206923 Cancer Fatalism Among Latina Women in Central Ohio

Tuesday, November 10, 2009

Melissa Kay Thomas, PhD, MSPH, CHES , Office of Health Equity, OhioHealth Research & Innovation Institute, Columbus, OH
Adriana de la Peña , Office of Health Equity, OhioHealth Research & Innovation Institute, Columbus, OH
William Hiermer , Office of Health Equity, OhioHealth Research & Innovation Institute, Columbus, OH
Breast cancer is the most commonly diagnosed cancer among Latina women. Although incidence rates are lower among Latina women when compared to white and African-American women, Latina women are 20 percent more likely to die from the disease. “Proyecto Cáncer del Seno en Latinas” (The Latina Breast Cancer Project) was created in 2007 to understand knowledge, beliefs and behaviors surrounding breast cancer and screening among Latina women in central Ohio.

One hundred sixty-eight surveys were collected between September 2007-April 2008 among Latina women at breast health education programs conducted at community events and homes. The mean age was 34 years (SD=10.83). The five-page survey consisted of the 13-item knowledge scale from Champion's Health Belief Model Scale (CHBMS) (1995) and the 15-item Spanish cancer fatalism inventory (SPFI) developed by Barbara Powe (1994) and adapted by Gloria Lopez-Mckee (2007). Both instruments were used with permission by the authors for this study.

The 15 questions that comprised the SPFI were summed to reflect a total fatalism score with a range of 0-15, with a score of 15 indicating the highest level of cancer fatalism. The Cronbach alpha coefficient was 0.73, which is slightly lower than the estimate of the SPFI calculated by Lopez-McKee, McNeill, Eriksen & Ortiz (2007) of .81. One hundred twenty-five Latina women responded to all items (M=4.54; SD=2.867)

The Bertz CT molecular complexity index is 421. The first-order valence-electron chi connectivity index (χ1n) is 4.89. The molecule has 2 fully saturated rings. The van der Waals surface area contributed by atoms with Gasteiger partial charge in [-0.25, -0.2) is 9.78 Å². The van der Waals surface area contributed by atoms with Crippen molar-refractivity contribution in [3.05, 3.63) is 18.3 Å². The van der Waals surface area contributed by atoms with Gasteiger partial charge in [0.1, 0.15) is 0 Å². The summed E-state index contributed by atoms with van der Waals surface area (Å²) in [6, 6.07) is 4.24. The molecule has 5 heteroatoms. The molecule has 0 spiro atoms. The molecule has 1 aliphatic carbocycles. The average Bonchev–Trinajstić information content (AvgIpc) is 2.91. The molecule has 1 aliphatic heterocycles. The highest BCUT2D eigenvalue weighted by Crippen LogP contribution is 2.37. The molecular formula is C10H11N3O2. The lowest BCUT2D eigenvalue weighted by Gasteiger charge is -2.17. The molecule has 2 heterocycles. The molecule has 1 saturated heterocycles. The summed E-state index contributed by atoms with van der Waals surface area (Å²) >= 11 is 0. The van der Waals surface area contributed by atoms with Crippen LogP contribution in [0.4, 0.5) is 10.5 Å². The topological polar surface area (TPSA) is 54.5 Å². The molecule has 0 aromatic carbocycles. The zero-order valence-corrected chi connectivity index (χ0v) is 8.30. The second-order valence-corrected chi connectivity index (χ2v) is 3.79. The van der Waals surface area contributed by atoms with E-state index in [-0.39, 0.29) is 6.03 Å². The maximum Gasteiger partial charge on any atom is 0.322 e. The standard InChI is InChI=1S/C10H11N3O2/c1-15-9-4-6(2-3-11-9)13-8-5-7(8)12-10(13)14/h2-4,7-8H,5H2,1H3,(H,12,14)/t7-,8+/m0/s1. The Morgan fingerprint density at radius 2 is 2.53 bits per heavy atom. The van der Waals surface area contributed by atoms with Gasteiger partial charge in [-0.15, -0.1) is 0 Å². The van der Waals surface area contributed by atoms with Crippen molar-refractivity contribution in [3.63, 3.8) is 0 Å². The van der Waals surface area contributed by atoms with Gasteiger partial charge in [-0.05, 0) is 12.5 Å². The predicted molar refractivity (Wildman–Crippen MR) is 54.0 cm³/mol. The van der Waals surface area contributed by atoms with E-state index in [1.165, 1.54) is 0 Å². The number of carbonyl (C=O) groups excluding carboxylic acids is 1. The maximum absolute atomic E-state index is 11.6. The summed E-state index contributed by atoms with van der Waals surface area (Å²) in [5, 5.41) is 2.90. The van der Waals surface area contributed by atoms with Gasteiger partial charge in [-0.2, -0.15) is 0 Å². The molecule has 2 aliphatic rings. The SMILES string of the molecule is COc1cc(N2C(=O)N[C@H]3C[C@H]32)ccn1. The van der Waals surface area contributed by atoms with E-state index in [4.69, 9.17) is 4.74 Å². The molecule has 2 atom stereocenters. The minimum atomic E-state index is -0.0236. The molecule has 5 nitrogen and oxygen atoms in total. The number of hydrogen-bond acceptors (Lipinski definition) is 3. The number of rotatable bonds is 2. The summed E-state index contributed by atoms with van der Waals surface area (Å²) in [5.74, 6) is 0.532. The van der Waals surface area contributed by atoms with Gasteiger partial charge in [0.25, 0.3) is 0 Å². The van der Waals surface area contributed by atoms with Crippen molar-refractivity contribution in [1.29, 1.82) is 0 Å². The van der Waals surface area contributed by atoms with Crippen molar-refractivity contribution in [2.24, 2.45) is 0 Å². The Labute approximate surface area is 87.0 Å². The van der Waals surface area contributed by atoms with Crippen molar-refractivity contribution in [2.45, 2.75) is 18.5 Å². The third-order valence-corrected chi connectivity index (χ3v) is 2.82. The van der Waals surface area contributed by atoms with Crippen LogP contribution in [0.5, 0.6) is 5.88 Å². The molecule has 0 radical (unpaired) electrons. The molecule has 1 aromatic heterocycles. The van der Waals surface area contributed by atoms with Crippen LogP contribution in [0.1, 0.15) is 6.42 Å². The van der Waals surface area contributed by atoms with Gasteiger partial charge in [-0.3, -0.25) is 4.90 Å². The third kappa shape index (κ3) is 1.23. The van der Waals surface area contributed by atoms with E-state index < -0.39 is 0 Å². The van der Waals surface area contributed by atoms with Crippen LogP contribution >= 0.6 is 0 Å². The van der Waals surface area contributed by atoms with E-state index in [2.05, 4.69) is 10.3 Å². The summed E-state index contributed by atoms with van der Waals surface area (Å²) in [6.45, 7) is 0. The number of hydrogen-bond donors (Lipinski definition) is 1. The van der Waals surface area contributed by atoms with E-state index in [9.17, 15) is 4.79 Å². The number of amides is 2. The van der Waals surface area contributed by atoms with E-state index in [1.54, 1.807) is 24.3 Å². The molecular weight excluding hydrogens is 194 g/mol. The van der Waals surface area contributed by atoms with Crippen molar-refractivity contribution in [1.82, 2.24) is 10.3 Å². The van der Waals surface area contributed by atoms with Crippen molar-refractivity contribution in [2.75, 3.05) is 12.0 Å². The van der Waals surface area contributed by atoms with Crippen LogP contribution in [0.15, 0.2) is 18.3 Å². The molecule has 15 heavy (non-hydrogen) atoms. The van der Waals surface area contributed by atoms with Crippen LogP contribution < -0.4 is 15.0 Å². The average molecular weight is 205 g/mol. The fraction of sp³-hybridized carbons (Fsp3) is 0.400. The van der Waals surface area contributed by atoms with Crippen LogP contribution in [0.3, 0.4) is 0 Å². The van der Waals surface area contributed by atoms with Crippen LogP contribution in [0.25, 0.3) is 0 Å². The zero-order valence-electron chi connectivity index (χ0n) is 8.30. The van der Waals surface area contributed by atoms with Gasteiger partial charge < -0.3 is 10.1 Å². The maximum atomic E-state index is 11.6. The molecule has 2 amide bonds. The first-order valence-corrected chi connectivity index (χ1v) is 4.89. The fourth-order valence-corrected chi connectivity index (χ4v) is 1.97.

Strengths of correlations were tested using Spearman's rho (two-tailed) for the summed knowledge scores, the summed fatalism scores, and demographic variables. There was a weak inverse correlation between pre-test total knowledge scores and SPFI (Spearman's rho = -0.280, p = 0.002). Latina women with higher knowledge scores were less likely to be fatalistic.

Learning Objectives:
List one factor that was significantly associated with cancer fatalism among Latina women surveyed in central Ohio.

Keywords: Latino Health, Cancer

Presenting author's disclosure statement:

Qualified on the content I am responsible for because: I am the data analyst for the Health Disparities research at the OhioHealth Research & Innovation Institute. I was directly involved with the data anlyses for this study.
Any relevant financial relationships? No

I agree to comply with the American Public Health Association Conflict of Interest and Commercial Support Guidelines, and to disclose to the participants any off-label or experimental uses of a commercial product or service discussed in my presentation.

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